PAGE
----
The birth of the DATE datatype in SQL 2008 definitely throws a monkey wrench in the works as well.  How many columns do you know of that are named “Date”? (More on that in a bit.)  Again, it’s not going to break anything, I just find it rather confusing when a column of type “datetime” is named “timestamp”.

2.  So do reserved keywords

Interestingly, SQL Server datatypes are not found on the list of T-SQL Reserved Keywords.  The rules for T-SQL identifiers state that a regular identifier cannot be a T-SQL reserved keyword.  “Regular identifiers” are those which do not require brackets or double quotes around them.

-- This will fail
CREATE TABLE FOO (
  add CHAR(5),
  between INT,
  restore SMALLDATETIME
);

-- Add brackets and it works just fine!
CREATE TABLE FOO2 (
  [add] CHAR(5),
  [between] INT,
  [restore] SMALLDATETIME,
  dump VARCHAR(10) -- DUMP is a reserved keyword but doesn't need brackets
     -- probably because it is discontinued in SQL 2008.
     -- maybe it should be removed from the list.
);

3.  Pick a good name length

Bad NameA good name should be long enough to be descriptive, but short enough that it’s not a pain to type.  I hate columns or tables with names like “Date” or “Name”.  Chances for confusion can easily be lowered by adding another word to make it more descriptive, such as “PurchaseDate” or “FamilyName”.

Table and column information is stored in the sys.tables and sys.columns tables.  The name values are stored in columns of the data type sysname, which since SQL Server 7 has been equivalent to nvarchar(128). This is one of the cases where adding quotes or brackets can’t help you break the rules. Names cannot exceed 128 characters in any case, and temporary tables are a special case as they can’t exceed 116.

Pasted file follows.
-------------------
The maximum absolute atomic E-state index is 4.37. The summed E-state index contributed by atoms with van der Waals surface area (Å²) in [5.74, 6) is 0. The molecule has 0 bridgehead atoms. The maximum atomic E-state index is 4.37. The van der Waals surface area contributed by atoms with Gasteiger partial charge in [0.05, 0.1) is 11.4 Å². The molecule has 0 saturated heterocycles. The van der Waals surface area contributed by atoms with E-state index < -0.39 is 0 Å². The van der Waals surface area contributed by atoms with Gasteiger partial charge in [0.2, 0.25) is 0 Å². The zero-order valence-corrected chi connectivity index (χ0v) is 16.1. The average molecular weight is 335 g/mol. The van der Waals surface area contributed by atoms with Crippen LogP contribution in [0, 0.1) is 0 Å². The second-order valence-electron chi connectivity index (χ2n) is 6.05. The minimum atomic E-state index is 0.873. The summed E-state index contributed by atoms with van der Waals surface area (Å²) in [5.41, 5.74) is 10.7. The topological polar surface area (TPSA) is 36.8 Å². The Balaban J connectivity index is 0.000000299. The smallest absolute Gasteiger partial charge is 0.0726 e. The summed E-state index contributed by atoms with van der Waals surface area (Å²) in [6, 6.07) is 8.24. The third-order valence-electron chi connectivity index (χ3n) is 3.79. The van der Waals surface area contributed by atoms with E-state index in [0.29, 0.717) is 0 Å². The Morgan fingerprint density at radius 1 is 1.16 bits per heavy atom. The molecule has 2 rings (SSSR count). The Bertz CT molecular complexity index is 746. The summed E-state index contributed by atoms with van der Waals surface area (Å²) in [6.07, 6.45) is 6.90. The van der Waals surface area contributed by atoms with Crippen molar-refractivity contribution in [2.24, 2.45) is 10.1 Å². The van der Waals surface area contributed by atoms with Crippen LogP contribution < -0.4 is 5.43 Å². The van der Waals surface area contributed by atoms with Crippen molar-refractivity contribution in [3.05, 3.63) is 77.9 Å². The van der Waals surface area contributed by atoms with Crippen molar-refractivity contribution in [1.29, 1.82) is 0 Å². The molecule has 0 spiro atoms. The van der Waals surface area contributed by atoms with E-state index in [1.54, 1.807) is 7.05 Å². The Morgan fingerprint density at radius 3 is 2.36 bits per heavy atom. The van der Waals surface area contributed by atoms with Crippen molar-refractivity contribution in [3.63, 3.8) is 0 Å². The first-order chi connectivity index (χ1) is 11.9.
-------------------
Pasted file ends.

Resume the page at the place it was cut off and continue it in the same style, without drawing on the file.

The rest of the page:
4.  Avoid spaces and special characters

They’re allowed, but I consider it a bad practice to use them.  Most special characters are not included in the rules for regular identifiers, meaning that you’ll need to enclose the name in double quotes or brackets.

-- To be really tricky, you can start a name with a leading space!
CREATE TABLE [test^one](
   foo INT NOT NULL,
   [ bar] varchar(10) NULL  -- This is evil
);

5.  They can be case-sensitive depending on collation

Case sensitivity in object names depends on the database’s collation settings.  If it is case-sensitive, then object names will be unique based on case sensitivity as well.

-- This will fail in a case-insensitive database
-- but runs fine in a case-sensitive one
create table testing1 (
   char datetime not null,
   foo int null,
   bit bit null,
   FOO int null,
   timestamp datetime null
);

create table Testing1 (
   char datetime not null,
   foo int null,
   bit bit null,
   FOO int null,
   timestamp datetime null
);

6.  Don’t pick names that will change meaning

The concept of a name that changes meaning might not make a whole lot of sense, so I’ll elaborate with a short story.  In a previous job, we had to maintain a table that stored historical information for the previous 10 years.  Said table had 11 columns:  Key, Year0, Year1, Year2,…,Year9.

Year0 was always the current year, Year1 was last year, etc, so each year the columns changed meaning as far as what calendar year they really referred to.  There was also a special job that had to be run once a year to shift all the data one column to the right.  This is more than just bad naming, it’s a horrible design to begin with!  We knew there was a much better way, but were stuck with this schema due to legacy application support.

In conclusion, a little thought when choosing table and column names can go a long way. I hope this is helpful!